Nicole: Gwen, apologies if you’d mentioned this I’m having some audio trouble but Ella mentioned that she works on incorporate propriate Procreate, also known as Procreate. Do you do you do yours by hand digitally as well? Or do you start with like a notebook? What works for you?

Gwen: Um, I am kind of a tactile person. So I like I would read a physical book, but I won’t read a book on Kindle. So like I need I need to like be able to touch the paper. So I like drawing it on paper. And I have like literal croquis template that I use as well. So I trace out the croquis. And then I draw out my sketch. I mean, I call it a sketch, but it’s not like a like like Ada you mentioned like I’m not a fashion designer by training. And I don’t do the very stylized like oh the models standing this way type of sketch but it’s just like croquis 2D hardline sketch. And I honestly I prefer that too. Because with that, it’s basically the pre line art line art. So the like the line art is like the line drawing that you see on the back of the envelope. And I try to, I feel like my process is probably very similar to Ella’s. But on top of that, I also try to add some details that I think would help with the finalizing of the construction. So I would make like for this dress, I mentioned that I want top stitching around the color and has to be like a certain width, and topstitching around the button. placket. So those are the things that I tried to convey in my sketch as well, because I know that that’s what they’re going by to draw the line art and then make the pattern. So yeah.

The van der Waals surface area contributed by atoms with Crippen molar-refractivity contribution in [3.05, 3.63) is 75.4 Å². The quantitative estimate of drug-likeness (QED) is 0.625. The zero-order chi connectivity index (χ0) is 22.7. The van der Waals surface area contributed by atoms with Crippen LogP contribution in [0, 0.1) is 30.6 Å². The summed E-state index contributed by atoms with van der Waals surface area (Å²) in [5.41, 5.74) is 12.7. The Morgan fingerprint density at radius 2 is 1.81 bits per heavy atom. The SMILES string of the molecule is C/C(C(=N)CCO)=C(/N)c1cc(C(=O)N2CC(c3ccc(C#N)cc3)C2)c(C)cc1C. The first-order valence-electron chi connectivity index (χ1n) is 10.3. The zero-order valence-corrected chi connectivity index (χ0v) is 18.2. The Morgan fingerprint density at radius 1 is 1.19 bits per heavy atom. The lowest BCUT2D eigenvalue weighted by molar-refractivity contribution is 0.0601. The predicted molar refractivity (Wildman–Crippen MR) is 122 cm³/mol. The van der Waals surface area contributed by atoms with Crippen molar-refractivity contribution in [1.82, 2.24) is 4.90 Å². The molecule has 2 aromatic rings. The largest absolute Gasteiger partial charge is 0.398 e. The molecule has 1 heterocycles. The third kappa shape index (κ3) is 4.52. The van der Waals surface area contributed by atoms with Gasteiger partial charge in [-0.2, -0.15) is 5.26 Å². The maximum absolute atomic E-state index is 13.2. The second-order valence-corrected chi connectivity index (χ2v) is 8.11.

Nicole: Okay, it’s really cool to hear about the process of designing and let’s turn to your style. So Ella, you’ve talked about this before with Mimi G where your style is something you can dress up or down. That’s practical to wear and you like a lot of dresses, jumpsuits and two pieces. So I think you said you were really bad at basics. So are you designing with someone in particular in mind when you’re working on your sketches?